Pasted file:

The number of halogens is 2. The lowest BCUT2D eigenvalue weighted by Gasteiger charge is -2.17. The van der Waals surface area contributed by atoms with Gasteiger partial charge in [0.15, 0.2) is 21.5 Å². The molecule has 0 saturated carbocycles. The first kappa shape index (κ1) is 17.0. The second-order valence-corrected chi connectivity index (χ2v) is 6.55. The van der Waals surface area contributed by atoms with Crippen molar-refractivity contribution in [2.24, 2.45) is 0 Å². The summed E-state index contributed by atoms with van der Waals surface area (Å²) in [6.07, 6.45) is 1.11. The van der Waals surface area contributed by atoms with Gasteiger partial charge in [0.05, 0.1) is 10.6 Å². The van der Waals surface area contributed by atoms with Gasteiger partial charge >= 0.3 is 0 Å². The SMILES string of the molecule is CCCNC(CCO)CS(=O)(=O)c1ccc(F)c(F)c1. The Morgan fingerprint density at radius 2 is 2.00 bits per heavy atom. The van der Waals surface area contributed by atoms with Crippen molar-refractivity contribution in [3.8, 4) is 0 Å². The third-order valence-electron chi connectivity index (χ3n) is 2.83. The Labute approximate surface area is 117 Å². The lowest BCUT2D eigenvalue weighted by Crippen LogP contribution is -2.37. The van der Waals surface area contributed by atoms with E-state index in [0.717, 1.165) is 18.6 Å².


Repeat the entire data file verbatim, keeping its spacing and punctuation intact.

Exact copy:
The number of halogens is 2. The lowest BCUT2D eigenvalue weighted by Gasteiger charge is -2.17. The van der Waals surface area contributed by atoms with Gasteiger partial charge in [0.15, 0.2) is 21.5 Å². The molecule has 0 saturated carbocycles. The first kappa shape index (κ1) is 17.0. The second-order valence-corrected chi connectivity index (χ2v) is 6.55. The van der Waals surface area contributed by atoms with Crippen molar-refractivity contribution in [2.24, 2.45) is 0 Å². The summed E-state index contributed by atoms with van der Waals surface area (Å²) in [6.07, 6.45) is 1.11. The van der Waals surface area contributed by atoms with Gasteiger partial charge in [0.05, 0.1) is 10.6 Å². The van der Waals surface area contributed by atoms with Gasteiger partial charge >= 0.3 is 0 Å². The SMILES string of the molecule is CCCNC(CCO)CS(=O)(=O)c1ccc(F)c(F)c1. The Morgan fingerprint density at radius 2 is 2.00 bits per heavy atom. The van der Waals surface area contributed by atoms with Crippen molar-refractivity contribution in [3.8, 4) is 0 Å². The third-order valence-electron chi connectivity index (χ3n) is 2.83. The Labute approximate surface area is 117 Å². The lowest BCUT2D eigenvalue weighted by Crippen LogP contribution is -2.37. The van der Waals surface area contributed by atoms with E-state index in [0.717, 1.165) is 18.6 Å².